So far in this series of articles, we’ve looked at how a software provider can deliver their product in a Software-as-a-Service (SaaS) manner using the CenturyLink Cloud Enterprise Cloud Platform. While provisioning and deployment of solutions is an exciting topic, the majority of an application’s life will be spent in maintenance mode. In this article, we will look at how a CenturyLink Cloud cloud user can efficiently manage and monitor their SaaS environment.

Defining Customer Capacity Thresholds

You may recall from the last article that our fictitious SaaS application is targeted at candidates for political office. In this scenario, the application developer chose to create individual pods of servers for each customer instead of co-locating the customers on the same application or database server.

Each of the pods of servers go into a CenturyLink Cloud Group which creates a logical segmentation of servers. Each Group can have its own permissions, maintenance schedule, performance monitors and much more. From the CenturyLink Cloud Control Portal, we can browse the individual server groups and have at-a-glance visibility into the resources being used by each server.

In an upcoming article we will look at how to allow SaaS customers to increase server resources to handle greater loads, but what if the SaaS provider wanted to limit how much capacity each customer could consume? Each Group has settings that control its capacity thresholds and software providers, or customers, can use these settings to ensure that they don’t provision more resources than they are willing to pay for. The Group Capacity settings, which are inherited from the parent group by default, define the maximum CPU, memory and storage for a given group.

Depending on whether the SaaS provider is passing resource utilization costs directly to their customers (or simply charging a single recurring fee for the software), it can be very useful to put these governor limits in place to prevent consumption from growing too rapidly.

Monitoring Performance and Scaling Environments

While we hope to initially provision servers that can withstand whatever load we send its way, there often comes a time to reassess the resources that have been assigned to the application. The CenturyLink Cloud Enterprise Cloud Platform offers a range of performance monitors that paint a picture of a server’s health. Monitors can be set at both the Group and individual server level. Let us consider our scenario and assume that our web servers should not exceed 90% CPU for a long duration. From the Control Portal, our SaaS administrator can view the monitors for an individual web server and override the inherited settings that come from the group.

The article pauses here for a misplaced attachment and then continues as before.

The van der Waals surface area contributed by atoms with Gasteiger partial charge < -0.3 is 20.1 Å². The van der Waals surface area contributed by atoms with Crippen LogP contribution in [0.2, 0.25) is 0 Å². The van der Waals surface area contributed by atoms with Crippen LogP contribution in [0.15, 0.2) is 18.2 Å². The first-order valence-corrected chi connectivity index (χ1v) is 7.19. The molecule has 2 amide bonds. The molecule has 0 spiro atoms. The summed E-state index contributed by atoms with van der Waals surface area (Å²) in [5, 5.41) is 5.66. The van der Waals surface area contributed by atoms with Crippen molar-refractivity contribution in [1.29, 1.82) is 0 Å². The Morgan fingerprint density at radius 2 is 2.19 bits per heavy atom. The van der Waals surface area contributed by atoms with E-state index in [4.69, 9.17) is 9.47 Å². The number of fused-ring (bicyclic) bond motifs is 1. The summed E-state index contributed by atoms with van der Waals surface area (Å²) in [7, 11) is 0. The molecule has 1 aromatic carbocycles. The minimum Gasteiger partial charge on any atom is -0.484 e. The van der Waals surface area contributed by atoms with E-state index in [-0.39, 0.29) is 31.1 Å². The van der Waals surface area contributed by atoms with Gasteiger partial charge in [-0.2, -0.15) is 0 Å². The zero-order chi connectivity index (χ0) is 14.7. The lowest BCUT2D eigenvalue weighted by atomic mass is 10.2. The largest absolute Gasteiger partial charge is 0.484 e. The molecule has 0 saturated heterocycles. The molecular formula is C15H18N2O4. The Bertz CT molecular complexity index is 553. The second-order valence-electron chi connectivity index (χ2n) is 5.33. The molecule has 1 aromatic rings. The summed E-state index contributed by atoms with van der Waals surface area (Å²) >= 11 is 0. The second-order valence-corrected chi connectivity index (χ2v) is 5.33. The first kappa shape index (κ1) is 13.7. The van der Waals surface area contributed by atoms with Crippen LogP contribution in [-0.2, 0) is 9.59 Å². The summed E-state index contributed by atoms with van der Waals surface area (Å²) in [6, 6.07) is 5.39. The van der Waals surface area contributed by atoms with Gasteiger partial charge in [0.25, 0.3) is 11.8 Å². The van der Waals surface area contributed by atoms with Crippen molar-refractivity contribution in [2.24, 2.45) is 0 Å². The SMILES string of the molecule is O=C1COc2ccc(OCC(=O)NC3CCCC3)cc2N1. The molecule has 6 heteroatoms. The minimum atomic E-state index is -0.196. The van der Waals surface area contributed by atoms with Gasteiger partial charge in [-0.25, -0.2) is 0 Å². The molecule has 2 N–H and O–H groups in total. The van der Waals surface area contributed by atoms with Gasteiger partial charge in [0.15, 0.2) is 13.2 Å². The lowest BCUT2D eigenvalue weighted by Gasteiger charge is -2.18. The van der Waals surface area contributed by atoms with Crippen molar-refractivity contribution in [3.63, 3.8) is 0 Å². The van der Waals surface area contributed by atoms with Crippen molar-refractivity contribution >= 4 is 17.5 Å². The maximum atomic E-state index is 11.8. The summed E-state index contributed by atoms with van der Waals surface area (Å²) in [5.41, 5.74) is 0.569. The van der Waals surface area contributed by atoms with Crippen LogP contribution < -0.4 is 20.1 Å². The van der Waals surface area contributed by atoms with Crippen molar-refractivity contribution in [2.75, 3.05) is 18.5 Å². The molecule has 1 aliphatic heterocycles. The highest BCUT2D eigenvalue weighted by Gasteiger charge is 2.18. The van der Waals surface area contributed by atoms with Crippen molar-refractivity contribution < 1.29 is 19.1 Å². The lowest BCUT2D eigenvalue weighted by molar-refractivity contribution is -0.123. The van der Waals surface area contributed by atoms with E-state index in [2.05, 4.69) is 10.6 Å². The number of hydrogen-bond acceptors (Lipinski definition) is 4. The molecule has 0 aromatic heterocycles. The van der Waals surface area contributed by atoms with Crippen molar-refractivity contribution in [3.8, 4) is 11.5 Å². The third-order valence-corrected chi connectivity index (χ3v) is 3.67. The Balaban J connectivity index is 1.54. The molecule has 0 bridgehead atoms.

The administrator can then change the alert threshold to 90%, and, define which user in the account will receive the email notification when the threshold is exceeded for an extended duration. While alert messages are used for proactive notification, an administrator can also view reports that track usage compared to monitor thresholds. The Reports view is available at both the Group and server level. Here, users get a visual representation of their server performance and can observe historical activity for up to one year.

The SaaS administrator observes a sustained spike in usage and needs to expand the application footprint, they have multiple options. First, there are two manual ways to increase capacity. An administrator has the option of scaling horizontally by adding new servers to the Group. This can be done via the typical server provisioning process or through an existing blueprint. The other manual option involves scaling the server vertically by expanding the server’s available resources. For some operating systems, like Windows Server 2008 R2, this capacity adjustment will occur without taking the server offline.

Both of these manual options are available to administrators and can relieve the pressure from an overtaxed application. However, if we assume that this SaaS application becomes extremely popular, our SaaS administrator will become overtaxed in their attempt to monitor and scale each customer’s environment! That sort of model would be unsustainable. Fortunately, CenturyLink Cloud will soon be releasing an intelligent Auto Scale capability which can do both real-time and predictive scaling of the servers in a Group. The real-time scaling occurs when usage load exceeds a particular threshold for a sustained period. More capacity is automatically added to the server and the customer is notified of this change. The predictive scaling uses historical trends to foresee potential problems and scale the server before an overload actually occurs. In all cases, the SaaS administrator has full control over how scaling will occur and can prevent runaway provisioning by setting the maximum (and minimum) number of servers that a group can have.